A "tick box" mentality is not good enough when it comes to multichannel says Belstaff director of eCommerce Caroline Rolfe
Regardless of the number of fancy terms being bandied around to describe the future of retail - whether it's multichannel or omnichannel - it shouldn't detract from what is really important - ensuring the consumer's "experience" of a brand is at the heart of a retailer's strategy.
This sentiment kicked off Belstaff director of eCommerce Caroline Rolfe's session at The Drum's Digital Convergence conference in London this week.
She warned against brands cultivating a "tick-box" mentality when approaching their multichannel strategies, instead stressing the importance of putting the customer experience at the heart of the process and taking every consumer touch point into consideration.
"Technology is a given, customers are going to have tablets and smartphones but focus should be more and more the experience. It shouldn't be about creating mobile sites just to tick a box, focus should be on thinking about what does your customer wants from you from these different channels and how do they want to experience your brand," she says.
This is doubly important for luxury brands given they have built their foundation on the customer experience, according to Rolfe. "Think about what it felt like walking out of Chanel with a Chanel bag - that's what needs to be looked at and replicated across all channels - and of course it is big data that will provide the backbone of all this."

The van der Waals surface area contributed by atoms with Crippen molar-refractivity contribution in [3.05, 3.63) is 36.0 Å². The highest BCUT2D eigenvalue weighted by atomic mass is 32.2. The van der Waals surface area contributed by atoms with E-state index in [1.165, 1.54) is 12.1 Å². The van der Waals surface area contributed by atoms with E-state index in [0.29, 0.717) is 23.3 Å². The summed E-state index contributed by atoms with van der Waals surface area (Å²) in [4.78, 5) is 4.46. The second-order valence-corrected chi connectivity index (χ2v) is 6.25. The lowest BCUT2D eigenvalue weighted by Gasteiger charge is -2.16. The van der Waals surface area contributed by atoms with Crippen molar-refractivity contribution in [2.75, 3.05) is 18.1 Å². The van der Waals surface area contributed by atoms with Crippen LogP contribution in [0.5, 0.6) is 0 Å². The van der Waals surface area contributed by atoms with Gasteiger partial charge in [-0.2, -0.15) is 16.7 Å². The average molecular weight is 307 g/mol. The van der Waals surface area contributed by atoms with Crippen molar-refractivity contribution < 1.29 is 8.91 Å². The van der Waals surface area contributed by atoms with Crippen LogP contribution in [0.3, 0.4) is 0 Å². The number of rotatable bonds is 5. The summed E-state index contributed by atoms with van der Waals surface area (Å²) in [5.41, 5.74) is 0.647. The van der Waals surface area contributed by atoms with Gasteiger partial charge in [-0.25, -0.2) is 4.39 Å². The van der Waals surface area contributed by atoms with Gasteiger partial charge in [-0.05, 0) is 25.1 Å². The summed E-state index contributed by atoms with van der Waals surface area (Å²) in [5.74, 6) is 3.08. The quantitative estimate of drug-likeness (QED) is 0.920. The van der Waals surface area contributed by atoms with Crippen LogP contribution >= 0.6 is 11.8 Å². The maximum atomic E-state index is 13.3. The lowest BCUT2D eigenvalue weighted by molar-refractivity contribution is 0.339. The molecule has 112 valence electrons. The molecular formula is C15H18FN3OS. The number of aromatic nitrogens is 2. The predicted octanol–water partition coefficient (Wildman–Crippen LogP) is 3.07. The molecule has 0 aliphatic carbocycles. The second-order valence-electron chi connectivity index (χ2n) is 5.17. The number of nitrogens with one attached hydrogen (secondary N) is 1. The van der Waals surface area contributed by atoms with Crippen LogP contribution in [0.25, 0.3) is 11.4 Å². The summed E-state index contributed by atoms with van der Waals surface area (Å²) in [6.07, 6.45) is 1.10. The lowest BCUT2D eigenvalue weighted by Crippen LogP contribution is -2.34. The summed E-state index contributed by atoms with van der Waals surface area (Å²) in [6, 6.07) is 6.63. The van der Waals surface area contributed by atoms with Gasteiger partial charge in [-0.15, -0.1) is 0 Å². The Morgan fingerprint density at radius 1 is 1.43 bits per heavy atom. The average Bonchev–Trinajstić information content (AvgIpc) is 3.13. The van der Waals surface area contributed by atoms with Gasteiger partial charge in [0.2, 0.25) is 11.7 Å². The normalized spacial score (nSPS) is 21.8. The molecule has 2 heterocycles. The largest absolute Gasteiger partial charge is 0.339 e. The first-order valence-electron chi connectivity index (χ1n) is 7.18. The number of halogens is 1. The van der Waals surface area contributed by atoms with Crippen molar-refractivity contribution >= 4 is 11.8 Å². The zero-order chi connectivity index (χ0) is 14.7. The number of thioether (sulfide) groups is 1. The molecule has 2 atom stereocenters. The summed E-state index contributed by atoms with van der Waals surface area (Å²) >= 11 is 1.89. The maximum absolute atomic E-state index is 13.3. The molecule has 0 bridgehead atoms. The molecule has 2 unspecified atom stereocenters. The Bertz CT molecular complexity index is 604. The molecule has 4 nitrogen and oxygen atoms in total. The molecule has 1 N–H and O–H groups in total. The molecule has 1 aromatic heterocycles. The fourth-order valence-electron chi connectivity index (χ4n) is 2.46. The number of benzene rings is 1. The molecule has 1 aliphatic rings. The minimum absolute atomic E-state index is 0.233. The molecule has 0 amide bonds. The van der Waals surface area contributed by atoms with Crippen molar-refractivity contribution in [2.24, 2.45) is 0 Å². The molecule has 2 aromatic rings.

The way in which retail is evolving and accelerating across channels is keeping old buzzwords like attribution fresh, with the multichannel journey highlighting just how critical attribution still is. "The more a customer interacts with a brand it increases their loyalty to your brand and shortens the path to purchase. But it is important not to separate your online and offline customer data," she adds.
Although it is important not to create mobile sites for the sake of ticking boxes, it is still vital retailers, specifically luxury ones, can meet the needs of multichannel users. Rolfe cited findings from a Luxury Retail Study in 2012 which revealed 73 per cent of luxury retailers had a mobile site but only 49 per cent of them were transactional.
"That's pretty scary when you think mobile is driving 13 per cent of sales and 17 per cent of overall businesses. Tablet is huge for luxury brands because people have time to sit with their iPads and engage with their brands, and tablet users also have a much higher average spend too," she adds.
Email is also not optimised for mobile enough, with 33 per cent of luxury retailers failing to make their emails mobile-ready, according to the same survey - a statistic Rolfe describes as "mind blowing".
Many retailers have failed to recognise, adapt and embrace changes to consumer behaviours in the last few years, with the likes of HMV and others falling by the wayside as a result. However, Rolfe believes retailers are or on the cusp of an evolution.
"Traditional retailers are at a pivotal moment in time, they should be targeting the in-store experience, capturing and sustaining their customers and translating that into digital strategies," she says. She pointed to brands including Burberry, Clinique, Sephora, Jimmy Choo, and Nails Inc as examples of brands that have used innovative technology to enhance in-store experiences with a mix of budgets.